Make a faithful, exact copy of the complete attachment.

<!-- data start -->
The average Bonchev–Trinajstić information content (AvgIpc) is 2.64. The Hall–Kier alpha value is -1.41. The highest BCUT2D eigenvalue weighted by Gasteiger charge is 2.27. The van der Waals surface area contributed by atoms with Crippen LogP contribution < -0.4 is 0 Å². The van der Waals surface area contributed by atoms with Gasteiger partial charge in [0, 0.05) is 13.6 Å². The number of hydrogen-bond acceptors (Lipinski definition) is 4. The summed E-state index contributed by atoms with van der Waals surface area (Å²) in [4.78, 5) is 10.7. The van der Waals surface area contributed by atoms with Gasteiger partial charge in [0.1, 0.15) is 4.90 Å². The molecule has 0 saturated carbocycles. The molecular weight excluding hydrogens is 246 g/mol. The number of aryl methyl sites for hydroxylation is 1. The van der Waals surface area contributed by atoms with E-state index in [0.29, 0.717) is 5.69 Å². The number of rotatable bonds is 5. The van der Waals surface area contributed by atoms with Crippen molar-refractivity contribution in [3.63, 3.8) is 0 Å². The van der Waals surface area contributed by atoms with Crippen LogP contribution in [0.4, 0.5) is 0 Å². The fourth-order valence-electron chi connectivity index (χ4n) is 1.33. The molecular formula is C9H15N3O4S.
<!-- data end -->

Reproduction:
The average Bonchev–Trinajstić information content (AvgIpc) is 2.64. The Hall–Kier alpha value is -1.41. The highest BCUT2D eigenvalue weighted by Gasteiger charge is 2.27. The van der Waals surface area contributed by atoms with Crippen LogP contribution < -0.4 is 0 Å². The van der Waals surface area contributed by atoms with Gasteiger partial charge in [0, 0.05) is 13.6 Å². The number of hydrogen-bond acceptors (Lipinski definition) is 4. The summed E-state index contributed by atoms with van der Waals surface area (Å²) in [4.78, 5) is 10.7. The van der Waals surface area contributed by atoms with Gasteiger partial charge in [0.1, 0.15) is 4.90 Å². The molecule has 0 saturated carbocycles. The molecular weight excluding hydrogens is 246 g/mol. The number of aryl methyl sites for hydroxylation is 1. The van der Waals surface area contributed by atoms with E-state index in [0.29, 0.717) is 5.69 Å². The number of rotatable bonds is 5. The van der Waals surface area contributed by atoms with Crippen molar-refractivity contribution in [3.63, 3.8) is 0 Å². The van der Waals surface area contributed by atoms with Crippen LogP contribution in [0.4, 0.5) is 0 Å². The fourth-order valence-electron chi connectivity index (χ4n) is 1.33. The molecular formula is C9H15N3O4S.